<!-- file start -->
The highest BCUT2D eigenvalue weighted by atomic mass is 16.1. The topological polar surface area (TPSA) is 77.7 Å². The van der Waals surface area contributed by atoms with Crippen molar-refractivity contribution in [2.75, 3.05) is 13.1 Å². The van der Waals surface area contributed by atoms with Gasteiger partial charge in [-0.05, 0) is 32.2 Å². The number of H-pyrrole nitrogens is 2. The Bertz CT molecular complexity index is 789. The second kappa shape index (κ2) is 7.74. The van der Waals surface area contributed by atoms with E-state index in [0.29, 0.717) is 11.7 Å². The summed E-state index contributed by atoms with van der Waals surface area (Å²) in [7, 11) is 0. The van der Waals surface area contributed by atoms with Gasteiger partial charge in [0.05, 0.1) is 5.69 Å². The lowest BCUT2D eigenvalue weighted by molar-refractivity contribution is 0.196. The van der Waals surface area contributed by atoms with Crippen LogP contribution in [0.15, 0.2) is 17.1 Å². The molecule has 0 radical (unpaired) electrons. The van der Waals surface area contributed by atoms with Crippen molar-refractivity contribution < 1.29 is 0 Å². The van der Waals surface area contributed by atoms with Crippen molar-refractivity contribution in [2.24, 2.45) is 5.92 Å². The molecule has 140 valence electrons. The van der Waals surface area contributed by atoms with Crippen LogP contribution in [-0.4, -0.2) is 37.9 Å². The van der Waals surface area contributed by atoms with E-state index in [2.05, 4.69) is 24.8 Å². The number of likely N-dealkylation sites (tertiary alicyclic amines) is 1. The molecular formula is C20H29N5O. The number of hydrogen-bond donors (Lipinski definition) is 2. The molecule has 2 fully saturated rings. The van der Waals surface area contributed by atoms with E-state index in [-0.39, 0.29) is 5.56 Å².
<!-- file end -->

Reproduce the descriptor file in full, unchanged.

The highest BCUT2D eigenvalue weighted by atomic mass is 16.1. The topological polar surface area (TPSA) is 77.7 Å². The van der Waals surface area contributed by atoms with Crippen molar-refractivity contribution in [2.75, 3.05) is 13.1 Å². The van der Waals surface area contributed by atoms with Gasteiger partial charge in [-0.05, 0) is 32.2 Å². The number of H-pyrrole nitrogens is 2. The Bertz CT molecular complexity index is 789. The second kappa shape index (κ2) is 7.74. The van der Waals surface area contributed by atoms with E-state index in [0.29, 0.717) is 11.7 Å². The summed E-state index contributed by atoms with van der Waals surface area (Å²) in [7, 11) is 0. The van der Waals surface area contributed by atoms with Gasteiger partial charge in [0.05, 0.1) is 5.69 Å². The lowest BCUT2D eigenvalue weighted by molar-refractivity contribution is 0.196. The van der Waals surface area contributed by atoms with Crippen LogP contribution in [0.15, 0.2) is 17.1 Å². The molecule has 0 radical (unpaired) electrons. The van der Waals surface area contributed by atoms with Crippen molar-refractivity contribution < 1.29 is 0 Å². The van der Waals surface area contributed by atoms with Crippen molar-refractivity contribution in [2.24, 2.45) is 5.92 Å². The molecule has 140 valence electrons. The van der Waals surface area contributed by atoms with Crippen LogP contribution in [-0.4, -0.2) is 37.9 Å². The van der Waals surface area contributed by atoms with E-state index in [2.05, 4.69) is 24.8 Å². The number of likely N-dealkylation sites (tertiary alicyclic amines) is 1. The molecular formula is C20H29N5O. The number of hydrogen-bond donors (Lipinski definition) is 2. The molecule has 2 fully saturated rings. The van der Waals surface area contributed by atoms with E-state index in [-0.39, 0.29) is 5.56 Å².